I think because there was that personal experience that I had, I think that actually helped me more in getting that position at this consultancy. While I was working for the consultancy, I really enjoyed it because this particular consultant specialised in combating racism in the Australian healthcare sector. Being able to share my own experiences of racism in Australia really helped me perform in that job.
There was a lot of racism where I lived. And being different, you could have been different in a whole range of reasons. You were going to get picked on and so this is why I was picked on because I was brown, I was Fijian. I think as I grew older, I realised that that difference was going to be something I had to learn to manage or embrace so that I could (a) survive. But more than that, I really wanted to thrive. I wanted to have a life where I could have confidence to do any and all of the things I wanted to do. And so for that it really was probably a confusing time, I would say right throughout high school.
I remember having an English teacher. She just didn’t think I was very smart and I just remember working my butt off and I came first in the year for English. It made me realise and notwithstanding, there’s always challenges and these might not always come off for people, but it made me realise if everything’s in the right spot and I work hard enough, I’m pretty sure I can pull off most things I want to do. And that was important to realise that I had that ability to do it on my own. I think especially when you don’t feel like there’s a lot of support around you.
Working hard was important because as we all know, we tend to have to work harder than others to prove that we should have a seat at the table or that we are smart enough to be in the room or any of those things. I even think becoming a lawyer was a part of that, for me was proving that I could be a lawyer. At the universities in Australia, I could get a law degree, I could practice law just like the rest of them.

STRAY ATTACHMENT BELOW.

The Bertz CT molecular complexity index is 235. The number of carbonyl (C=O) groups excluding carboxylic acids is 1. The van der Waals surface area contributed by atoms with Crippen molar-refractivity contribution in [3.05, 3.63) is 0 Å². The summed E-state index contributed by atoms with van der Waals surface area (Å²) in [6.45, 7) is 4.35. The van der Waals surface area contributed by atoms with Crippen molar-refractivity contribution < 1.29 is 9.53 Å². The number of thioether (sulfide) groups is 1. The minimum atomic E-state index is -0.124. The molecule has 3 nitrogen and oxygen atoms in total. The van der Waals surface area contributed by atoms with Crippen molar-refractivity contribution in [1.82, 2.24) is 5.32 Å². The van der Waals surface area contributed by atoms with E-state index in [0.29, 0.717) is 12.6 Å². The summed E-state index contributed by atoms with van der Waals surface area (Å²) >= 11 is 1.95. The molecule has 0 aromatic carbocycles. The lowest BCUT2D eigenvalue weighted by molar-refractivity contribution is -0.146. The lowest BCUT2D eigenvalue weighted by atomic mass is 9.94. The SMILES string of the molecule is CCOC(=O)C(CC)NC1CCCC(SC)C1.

Support during primary and high school
- Peers and friends as a source of support at school
- Support from parents during schooling (Part 1 & Part 2)
- Support from teachers and schools
- Transition from school to post-school education (Part 1 & Part 2)
Experiences of post-secondary education and training
- Experiences of university
- University journeys: Interruptions and finding one’s direction
- Diverse pathways towards university
- Experiences of TAFE
- Short courses and on-the-job training
- Early aspirations and current occupation
- Talking about future aspirations with family members
- Networks of family and friends
- Be proactive and seize unexpected opportunities
- Creating opportunities: Volunteering
Experiences of Work
- Benefits of being a Pacific Islander at work
- Engaging with Pacific community members through work (Part 1 & Part 2)
- Navigating family and career
- Future aspirations
Reflections and advice to young Pacific People
- ‘Akesa – Community Facilitator
- Ama – Lashing Business Administrator & Marketing Coach
- Annie – International & Community Development Specialist
- Ashirah – University student
- Cass – English Teacher, Writer, Project Manager, & President of the Victorian Kiribati Association
- Chris – Field Officer (HR)
- Christopher – Carpenter & Stonemason
- Crofton – Visual Effects & Animation Specialist
- David – App company CEO
- Elisabeth – Teacher
- Elvina – Building Services Mechanical Engineer
- Fipe – Cacao Products Manufacturing Business Owner
- Grace – Airline Customer Service Agent
- Leki – Physiotherapist
- Luisa – Registered Nurse
- Malelega – Legal Assistant
- Marita – Writer
- Rose – Workplace Consultant
- Sefita – Community Engagement Officer
- Semisi – Lawyer
- Talei – Lawyer & Community Engagement + Government Relations Consultant
- Teisa – Medical Doctor
- Tevita – IT Professional
- Thom – Make-up Artist
- Venna – Lashing Business Owner & Trainer